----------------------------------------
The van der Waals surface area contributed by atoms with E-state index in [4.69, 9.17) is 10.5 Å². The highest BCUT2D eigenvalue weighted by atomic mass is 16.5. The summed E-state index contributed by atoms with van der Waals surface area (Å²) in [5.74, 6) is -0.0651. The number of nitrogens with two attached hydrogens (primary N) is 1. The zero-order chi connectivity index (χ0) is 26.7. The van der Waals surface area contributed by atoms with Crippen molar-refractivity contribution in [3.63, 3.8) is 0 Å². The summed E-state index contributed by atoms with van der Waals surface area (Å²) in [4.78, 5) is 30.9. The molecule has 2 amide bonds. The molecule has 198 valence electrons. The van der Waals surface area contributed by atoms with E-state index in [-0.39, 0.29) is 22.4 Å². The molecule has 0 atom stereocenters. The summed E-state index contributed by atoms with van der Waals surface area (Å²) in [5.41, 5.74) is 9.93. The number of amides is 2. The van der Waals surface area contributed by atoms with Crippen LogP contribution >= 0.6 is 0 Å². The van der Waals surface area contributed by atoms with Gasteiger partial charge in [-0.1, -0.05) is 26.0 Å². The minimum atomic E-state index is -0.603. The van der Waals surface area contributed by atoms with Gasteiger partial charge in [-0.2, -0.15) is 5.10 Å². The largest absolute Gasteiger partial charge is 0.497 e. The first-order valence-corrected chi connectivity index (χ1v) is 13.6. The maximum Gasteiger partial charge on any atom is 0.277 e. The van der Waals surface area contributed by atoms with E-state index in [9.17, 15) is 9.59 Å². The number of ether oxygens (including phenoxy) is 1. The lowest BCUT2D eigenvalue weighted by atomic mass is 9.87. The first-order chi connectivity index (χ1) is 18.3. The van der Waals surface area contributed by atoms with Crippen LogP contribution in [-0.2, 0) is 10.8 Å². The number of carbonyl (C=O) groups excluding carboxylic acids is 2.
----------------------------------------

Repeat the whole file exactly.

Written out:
The van der Waals surface area contributed by atoms with E-state index in [4.69, 9.17) is 10.5 Å². The highest BCUT2D eigenvalue weighted by atomic mass is 16.5. The summed E-state index contributed by atoms with van der Waals surface area (Å²) in [5.74, 6) is -0.0651. The number of nitrogens with two attached hydrogens (primary N) is 1. The zero-order chi connectivity index (χ0) is 26.7. The van der Waals surface area contributed by atoms with Crippen molar-refractivity contribution in [3.63, 3.8) is 0 Å². The summed E-state index contributed by atoms with van der Waals surface area (Å²) in [4.78, 5) is 30.9. The molecule has 2 amide bonds. The molecule has 198 valence electrons. The van der Waals surface area contributed by atoms with E-state index in [-0.39, 0.29) is 22.4 Å². The molecule has 0 atom stereocenters. The summed E-state index contributed by atoms with van der Waals surface area (Å²) in [5.41, 5.74) is 9.93. The number of amides is 2. The van der Waals surface area contributed by atoms with Crippen LogP contribution >= 0.6 is 0 Å². The van der Waals surface area contributed by atoms with Gasteiger partial charge in [-0.1, -0.05) is 26.0 Å². The minimum atomic E-state index is -0.603. The van der Waals surface area contributed by atoms with Gasteiger partial charge in [-0.2, -0.15) is 5.10 Å². The largest absolute Gasteiger partial charge is 0.497 e. The first-order valence-corrected chi connectivity index (χ1v) is 13.6. The maximum Gasteiger partial charge on any atom is 0.277 e. The van der Waals surface area contributed by atoms with E-state index in [9.17, 15) is 9.59 Å². The number of ether oxygens (including phenoxy) is 1. The lowest BCUT2D eigenvalue weighted by atomic mass is 9.87. The first-order chi connectivity index (χ1) is 18.3. The van der Waals surface area contributed by atoms with Crippen LogP contribution in [-0.2, 0) is 10.8 Å². The number of carbonyl (C=O) groups excluding carboxylic acids is 2.